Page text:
The EU Commission has approved a reform of the directive 96/71/EC concerning the posting of workers in the framework of the provision of service to fight the social dumping.
Posted workers are EU citizens who have an employment contract in their home country but are temporarily moved to another EU country (host Country) by their employer to carry out a service on a temporary basis. The reform wants to ensure that the freedom to provide services in the Union is implemented in the respect of the workers’ rights.
Posted workers are different from the local and EU mobile workers, since they remain in the EU host Country only temporarily, not stabilizing their residence there and not integrating in the local labor market. This difference involves problems related to social dumping and to social protection, in fact, posted workers result to be less protected than the local one. The number of such subjects is currently growing, even if they represent nowadays only the 1% of the total work force in the Union.
This situation particularly involved the EU institutions and concerns at the most workers coming from East Europe. After the 2004 EU enlargement toward Central-East Europe, in fact, the phenomenon has become more worrying. An Italian Member of the European Parliament, Brando Benifei, has noticed, for example, that in Italy polish truck drivers are paid less than Italian truck drivers. Therefore, social dumping is a problem both for workers and enterprises too, since they have to face disloyal competition phenomena.
In 2015 the European Parliament approved a resolution to oppose social dumping and the abuse and elusion of the social and job right through the practice of posted workers, with consequent damage to the liberty of circulation of workers in the European Union. Furthermore, social dumping is also in contrast with the fundamental rights enunciated by the European Union Charter, like the right to the parity between men and women in all the fields.
Twenty years after the adoption of Directive 96/71/ EC, the European Commission has noted that this legal act no longer correspond to the current economic and social needs of Member States and that’s the reason why a new legislative proposal has been submitted by EU Commission on March the 8th, 2016. The proposal aims to reach equality between local and posted workers concerning salaries and social guarantees and to avoid discriminations and unfair competition by 2022. Until now, in fact, posted workers, in accordance to the Directive 96/71/EC, could be paid according to the minimum remuneration level laid down by the Host Country. The proposal is for a targeted revision of the Posting of Workers Directive which would introduce changes in three main areas: remuneration of posted workers, including in situations of subcontracting; rules on temporary agency workers; and long-term posting.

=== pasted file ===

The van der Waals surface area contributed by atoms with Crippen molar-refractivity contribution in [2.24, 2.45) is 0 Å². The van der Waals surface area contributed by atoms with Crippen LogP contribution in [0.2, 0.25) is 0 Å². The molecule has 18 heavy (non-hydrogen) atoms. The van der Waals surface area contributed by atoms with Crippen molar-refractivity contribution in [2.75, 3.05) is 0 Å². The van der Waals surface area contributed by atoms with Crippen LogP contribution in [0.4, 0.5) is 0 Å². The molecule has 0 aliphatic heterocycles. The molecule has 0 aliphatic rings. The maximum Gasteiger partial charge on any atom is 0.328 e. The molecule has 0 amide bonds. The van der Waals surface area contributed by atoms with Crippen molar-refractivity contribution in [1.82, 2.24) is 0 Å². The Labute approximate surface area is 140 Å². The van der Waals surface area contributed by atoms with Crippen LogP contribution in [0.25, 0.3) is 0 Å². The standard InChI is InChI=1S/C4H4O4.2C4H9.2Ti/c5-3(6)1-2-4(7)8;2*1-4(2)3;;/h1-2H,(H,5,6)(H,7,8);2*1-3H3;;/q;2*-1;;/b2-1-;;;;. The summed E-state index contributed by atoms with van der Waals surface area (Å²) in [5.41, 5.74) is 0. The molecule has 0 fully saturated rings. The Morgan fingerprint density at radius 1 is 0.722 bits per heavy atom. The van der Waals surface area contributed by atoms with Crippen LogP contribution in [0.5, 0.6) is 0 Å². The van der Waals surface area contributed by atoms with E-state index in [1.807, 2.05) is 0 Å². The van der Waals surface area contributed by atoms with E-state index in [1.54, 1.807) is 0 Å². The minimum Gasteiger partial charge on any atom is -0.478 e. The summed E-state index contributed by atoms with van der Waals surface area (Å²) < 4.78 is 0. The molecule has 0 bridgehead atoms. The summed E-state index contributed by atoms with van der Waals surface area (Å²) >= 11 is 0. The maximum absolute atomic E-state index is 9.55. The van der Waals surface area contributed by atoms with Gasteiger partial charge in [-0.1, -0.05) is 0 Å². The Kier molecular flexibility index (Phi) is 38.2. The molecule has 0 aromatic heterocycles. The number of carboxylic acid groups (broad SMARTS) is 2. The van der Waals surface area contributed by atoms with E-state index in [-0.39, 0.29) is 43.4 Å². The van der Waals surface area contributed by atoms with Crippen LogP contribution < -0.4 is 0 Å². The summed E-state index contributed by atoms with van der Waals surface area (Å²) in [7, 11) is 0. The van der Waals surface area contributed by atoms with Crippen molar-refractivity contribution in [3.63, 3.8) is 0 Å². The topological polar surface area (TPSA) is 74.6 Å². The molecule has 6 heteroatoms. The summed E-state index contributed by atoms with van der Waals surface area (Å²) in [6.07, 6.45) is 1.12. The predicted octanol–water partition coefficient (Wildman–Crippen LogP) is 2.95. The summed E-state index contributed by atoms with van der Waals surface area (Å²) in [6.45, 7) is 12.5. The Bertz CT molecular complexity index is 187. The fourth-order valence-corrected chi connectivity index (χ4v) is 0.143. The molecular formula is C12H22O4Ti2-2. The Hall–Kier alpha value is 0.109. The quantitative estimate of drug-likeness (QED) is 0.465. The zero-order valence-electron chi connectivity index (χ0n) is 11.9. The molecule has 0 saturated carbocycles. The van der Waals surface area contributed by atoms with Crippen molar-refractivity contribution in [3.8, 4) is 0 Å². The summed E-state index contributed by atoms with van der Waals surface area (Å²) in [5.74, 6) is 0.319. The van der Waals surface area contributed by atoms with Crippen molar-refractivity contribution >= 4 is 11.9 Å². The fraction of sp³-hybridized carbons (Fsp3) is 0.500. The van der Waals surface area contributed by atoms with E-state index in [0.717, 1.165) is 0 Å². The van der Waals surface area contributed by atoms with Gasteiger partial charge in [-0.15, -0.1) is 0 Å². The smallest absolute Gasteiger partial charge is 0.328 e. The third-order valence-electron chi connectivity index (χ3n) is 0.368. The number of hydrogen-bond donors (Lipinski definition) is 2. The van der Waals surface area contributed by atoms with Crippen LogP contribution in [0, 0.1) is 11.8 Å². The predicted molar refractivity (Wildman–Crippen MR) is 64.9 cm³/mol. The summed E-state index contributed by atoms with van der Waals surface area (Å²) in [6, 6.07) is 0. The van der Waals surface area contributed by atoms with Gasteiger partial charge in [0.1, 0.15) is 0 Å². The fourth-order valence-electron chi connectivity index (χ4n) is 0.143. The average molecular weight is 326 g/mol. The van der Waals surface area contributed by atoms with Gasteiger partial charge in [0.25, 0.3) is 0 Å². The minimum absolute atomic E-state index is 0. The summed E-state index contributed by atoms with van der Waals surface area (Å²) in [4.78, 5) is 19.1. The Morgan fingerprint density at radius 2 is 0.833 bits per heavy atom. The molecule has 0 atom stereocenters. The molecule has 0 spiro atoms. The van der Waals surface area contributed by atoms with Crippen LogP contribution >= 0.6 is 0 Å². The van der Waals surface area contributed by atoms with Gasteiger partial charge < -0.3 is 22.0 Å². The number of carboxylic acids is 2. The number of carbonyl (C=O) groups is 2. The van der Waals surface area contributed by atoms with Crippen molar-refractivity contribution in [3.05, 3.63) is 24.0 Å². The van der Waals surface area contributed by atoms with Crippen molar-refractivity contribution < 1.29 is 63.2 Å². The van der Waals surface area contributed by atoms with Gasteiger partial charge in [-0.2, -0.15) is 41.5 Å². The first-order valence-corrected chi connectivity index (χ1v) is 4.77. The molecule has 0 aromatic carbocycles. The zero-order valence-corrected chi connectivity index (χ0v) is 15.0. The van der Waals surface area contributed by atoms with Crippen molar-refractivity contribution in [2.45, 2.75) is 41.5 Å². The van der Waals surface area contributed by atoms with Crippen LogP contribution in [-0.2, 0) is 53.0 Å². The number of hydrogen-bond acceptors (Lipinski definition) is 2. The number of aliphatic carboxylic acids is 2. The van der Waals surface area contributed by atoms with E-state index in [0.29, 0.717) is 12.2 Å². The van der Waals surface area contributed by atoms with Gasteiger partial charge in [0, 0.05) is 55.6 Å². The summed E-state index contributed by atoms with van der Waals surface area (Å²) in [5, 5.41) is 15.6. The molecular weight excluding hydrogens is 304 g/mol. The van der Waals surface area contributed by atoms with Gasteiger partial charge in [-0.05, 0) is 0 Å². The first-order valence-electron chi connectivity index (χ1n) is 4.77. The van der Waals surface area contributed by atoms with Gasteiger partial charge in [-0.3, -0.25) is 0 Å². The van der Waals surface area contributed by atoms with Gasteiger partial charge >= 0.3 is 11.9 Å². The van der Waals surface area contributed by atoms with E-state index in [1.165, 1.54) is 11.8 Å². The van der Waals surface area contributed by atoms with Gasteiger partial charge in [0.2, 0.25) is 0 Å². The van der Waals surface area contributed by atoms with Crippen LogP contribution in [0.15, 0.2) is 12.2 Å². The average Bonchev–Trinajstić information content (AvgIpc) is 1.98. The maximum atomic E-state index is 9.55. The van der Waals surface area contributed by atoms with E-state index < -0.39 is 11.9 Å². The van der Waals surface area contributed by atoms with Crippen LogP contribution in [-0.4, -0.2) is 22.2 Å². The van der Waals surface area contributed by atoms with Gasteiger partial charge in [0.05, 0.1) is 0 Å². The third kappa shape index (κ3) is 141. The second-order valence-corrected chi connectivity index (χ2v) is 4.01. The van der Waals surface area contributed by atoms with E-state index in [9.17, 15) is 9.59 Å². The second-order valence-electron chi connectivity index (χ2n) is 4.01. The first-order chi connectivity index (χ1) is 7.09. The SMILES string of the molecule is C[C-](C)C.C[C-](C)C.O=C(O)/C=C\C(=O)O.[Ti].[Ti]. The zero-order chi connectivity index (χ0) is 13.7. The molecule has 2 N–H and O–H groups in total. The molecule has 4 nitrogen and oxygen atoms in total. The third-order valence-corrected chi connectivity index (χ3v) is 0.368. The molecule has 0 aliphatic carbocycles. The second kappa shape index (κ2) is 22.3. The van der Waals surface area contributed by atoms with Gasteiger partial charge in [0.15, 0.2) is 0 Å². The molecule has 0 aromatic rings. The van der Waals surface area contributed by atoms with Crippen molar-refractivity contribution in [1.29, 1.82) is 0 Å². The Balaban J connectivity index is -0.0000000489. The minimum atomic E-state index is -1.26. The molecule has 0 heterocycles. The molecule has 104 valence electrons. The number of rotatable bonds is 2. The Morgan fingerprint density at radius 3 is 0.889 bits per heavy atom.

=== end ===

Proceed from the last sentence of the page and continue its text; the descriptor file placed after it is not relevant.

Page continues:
Before the European Commission intervention, the Court of Justice of the European Union intervened in 2015, following a preliminary ruling promoted by Finland, clarifying the notion of “minimum wage” and claiming that this should be calculated on the basis of the labor legislation in force in the Host Country but it must also be inclusive of additional benefits, such as holidays remuneration. The case involved a Polish company operating in Finland, where employees complained of not being paid on the basis of the minimum wage provided by the Finnish category contract.
Another important point on which the European Commission intervened concerns the maximum workers posted time: it may be for a maximum of 12 months and 6 additional months with a reasoned statement of the sending enterprise, then the worker will be subject to the labor laws of the host country. In practice, the worker can’t no longer be considered detached and therefore must be considered as a local worker.
After more than one year of discussions and proposed amendments, a final proposal was discussed and approved by The Council during last meeting on October the 23rd, 2017. The vote was not unanimous, many eastern European countries, such as Poland and Hungary, are, in fact, against this law, fearing negative repercussions on their own domestic economy that can provide cheaper labor force. The issue has divided the EU down the middle, with Western member states (with France on the picket line) backing a change and Eastern countries supporting the status quo. This new legislation will apply also to the transport sector, but Ministers agreed on a special mechanism to take into account the “mobile nature” of the work and the entering into force is going to be link with an ad hoc law to be passed. So, the posted workers in this field will still be subject to the provisions of Directive 96/71/EC.
Now the ball is back to the European Parliament, which is expected to take the final decision. It is in fact important to remember that a law to be passed must be approved in the same text from the Council and from the EU parliament. According to this one year discussion, we expected the law to be passed also by the Parliament in a short time.
 CGUE, sent. 12 febbraio 2015, C-396/13 Sähköalojen ammattiliitto ry / Elektrobudowa Spółka Akcyjna